What are the symptoms of dissociative identity disorder?
The two essential symptoms which distinguish dissociative identity disorder (DID) from other diagnoses are:
- Memory gaps
- Disruption of identity
For a person to be diagnosed with DID, these two symptoms must be present. However, perhaps because of their traumatic pasts, people with DID complain of a wide range of distressing symptoms. In fact, people with DID who see their doctor for diagnosis often complain of other symptoms; for example, depression, anxiety, self-harm, drug or alcohol addiction, eating disorders.
Only on closer questioning do they describe the two essential symptoms. As a consequence, accurate diagnosis can be a challenge and it may be that DID is more common than we think. A common feeling in DID is shame. Shame colours much of the affected person's experience. Along with shame, there is often a desire for privacy and secrecy. The combination of shame and secrecy can leave DID hidden, sometimes even from close family, for many years. It only becomes obvious when it gets too much to maintain the appearance of a normal life. It is not always the case that DID creates the unusual symptoms with which it has been associated in the past. In fact, it can remain hidden and undetected, with people who have the condition often able to maintain the appearance of a normal life, despite DID.
What is disruption of identity?
Identity means a sense of who we are: our age, gender, sexuality, temperament, personality. It has memories and experiences of its own and an understanding of itself. Whilst everyone can feel and behave differently depending on what they are doing, they always have a sense of a constant self, regardless of who they are with and what they are doing. This is not the case in dissociative identity disorder (DID). In DID, individuals have several different identities, each one being different from the rest. They can switch between identities instantly, even without intending to. They might have no awareness of switching, although it can be apparent to the people around them. Particularly when under stress, their identity can switch to one which might be very different. It might even have a different age or gender. It might have its own set of memories - memories which are not shared by the other identities within the person.
The person with DID can have no recollection of switching identity. This is because the identity switch comes with dissociation, so the person is not consciously aware of the identity change. They may not be aware of anything that happens whilst in a different identity. Minutes or hours may pass without their knowing; occasionally even longer. The person with DID might only aware of 'coming to' when no longer in the dissociated identity. They may find evidence of their actions whilst functioning in a dissociated identity, like new clothes they have no memory of buying, for example. This can be confusing and embarrassing for the person with DID. There can be several different identities within one person, but these are not complete and fully formed extra personalities, as was once thought. In fact, in DID, it is as if the person's identity has been broken up into several different identity fragments, each having a different role in helping the person function.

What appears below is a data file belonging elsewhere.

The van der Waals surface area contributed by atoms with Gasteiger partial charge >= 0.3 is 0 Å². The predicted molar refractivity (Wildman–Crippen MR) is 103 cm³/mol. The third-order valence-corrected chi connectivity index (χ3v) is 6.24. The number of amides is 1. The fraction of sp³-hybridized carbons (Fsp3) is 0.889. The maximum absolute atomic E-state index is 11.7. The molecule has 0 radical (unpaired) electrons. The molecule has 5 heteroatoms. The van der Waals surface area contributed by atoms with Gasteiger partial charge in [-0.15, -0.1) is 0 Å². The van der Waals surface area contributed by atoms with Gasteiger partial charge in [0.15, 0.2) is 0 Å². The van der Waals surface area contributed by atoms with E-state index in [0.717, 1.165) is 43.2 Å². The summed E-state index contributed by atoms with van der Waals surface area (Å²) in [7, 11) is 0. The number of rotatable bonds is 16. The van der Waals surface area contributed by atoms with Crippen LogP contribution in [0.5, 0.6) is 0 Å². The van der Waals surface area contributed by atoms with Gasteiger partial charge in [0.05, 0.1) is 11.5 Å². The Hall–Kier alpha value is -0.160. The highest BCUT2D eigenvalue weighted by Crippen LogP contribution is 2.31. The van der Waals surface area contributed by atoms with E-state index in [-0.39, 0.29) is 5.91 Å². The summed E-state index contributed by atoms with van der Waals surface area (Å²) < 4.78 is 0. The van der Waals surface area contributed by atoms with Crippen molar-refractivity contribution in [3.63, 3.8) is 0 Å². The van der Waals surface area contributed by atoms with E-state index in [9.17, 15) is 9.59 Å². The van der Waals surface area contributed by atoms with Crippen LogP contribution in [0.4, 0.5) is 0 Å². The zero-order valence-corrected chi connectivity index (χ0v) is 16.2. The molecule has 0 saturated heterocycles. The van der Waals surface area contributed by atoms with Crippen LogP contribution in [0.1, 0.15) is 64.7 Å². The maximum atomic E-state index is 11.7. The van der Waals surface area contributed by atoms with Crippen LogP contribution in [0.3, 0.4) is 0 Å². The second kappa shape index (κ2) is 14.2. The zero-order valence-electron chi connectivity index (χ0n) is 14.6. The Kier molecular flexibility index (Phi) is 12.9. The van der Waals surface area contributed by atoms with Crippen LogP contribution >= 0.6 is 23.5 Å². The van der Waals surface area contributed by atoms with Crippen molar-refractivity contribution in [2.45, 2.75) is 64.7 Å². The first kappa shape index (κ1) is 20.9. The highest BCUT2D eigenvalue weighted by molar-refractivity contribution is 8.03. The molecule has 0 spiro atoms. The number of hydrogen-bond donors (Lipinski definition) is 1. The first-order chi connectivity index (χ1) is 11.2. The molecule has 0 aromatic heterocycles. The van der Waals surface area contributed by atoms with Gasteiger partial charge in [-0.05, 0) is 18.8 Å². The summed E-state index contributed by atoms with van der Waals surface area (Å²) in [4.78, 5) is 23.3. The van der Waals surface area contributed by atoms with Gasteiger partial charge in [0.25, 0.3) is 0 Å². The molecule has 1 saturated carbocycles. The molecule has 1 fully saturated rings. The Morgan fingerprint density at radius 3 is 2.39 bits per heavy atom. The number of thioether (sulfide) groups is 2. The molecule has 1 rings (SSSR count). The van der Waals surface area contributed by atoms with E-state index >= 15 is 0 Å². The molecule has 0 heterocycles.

As well as episodes of full dissociation with memory gaps and identity changes, people with DID can experience many other symptoms too. These other symptoms are often a result of the trauma endured during their childhoods and the difficult attachments to the people in their lives. They can cause a wide variety of distressing symptoms - for example, flashbacks, physical pain, fearfulness, depression, self-harm, eating disorders, addictions and relationship problems. Individuals may also hear voices or see images which are not there. These experiences can be very intrusive. They can be disorientating and distressing to the person with DID. They can happen frequently, too, interfering with a person's ability to live a normal life.
What are memory gaps?
When in a fully dissociated state, an individual's thoughts, feelings and behaviours are beyond their conscious awareness. In dissociative identity disorder (DID), these dissociations are coupled with a change in identity. When functioning from one of the fragmented identities, whilst being fully alert and able to complete complex tasks, this functioning is pinched off from the individual's consciousness. Time can pass without the individual being aware of it. This apparent loss of time is experienced by the person with DID as memory gaps. It is these memory gaps which are typical and diagnostic of DID. This loss of time and memory is often highly distressing to the person with DID. They may be presented with evidence of actions carried out whilst in a dissociated identity. They may be aware of 'coming to' with no recall of what happened.
Did you find this information useful?
- International Society for the Study of Trauma and Dissociation (2011); Guidelines for Treating Dissociative Identity Disorder in Adults, Third Revision, Journal of Trauma & Dissociation, 12:2, 115-187
- Diagnostic and Statistical Manual of Mental Disorders (DSM–5), American Psychiatric Association (2013)
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- Brand, B. L., Myrick, A. C et al. A Survey of Practices and RecommendedTreatment Interventions Among Expert Therapists Treating Patients With Dissociative Identity Disorder and Dissociative Disorder Not Otherwise Specified. Psychological Trauma:Theory, Research, Practice, and Policy. Advance online publication. doi: 10.1037/a0026487 (2011)
- Cronin E, Brand BL, Mattanah JF; The impact of the therapeutic alliance on treatment outcome in patients with dissociative disorders. Eur J Psychotraumatol. 2014 Mar 6 5. doi: 10.3402/ejpt.v5.22676. eCollection 2014.
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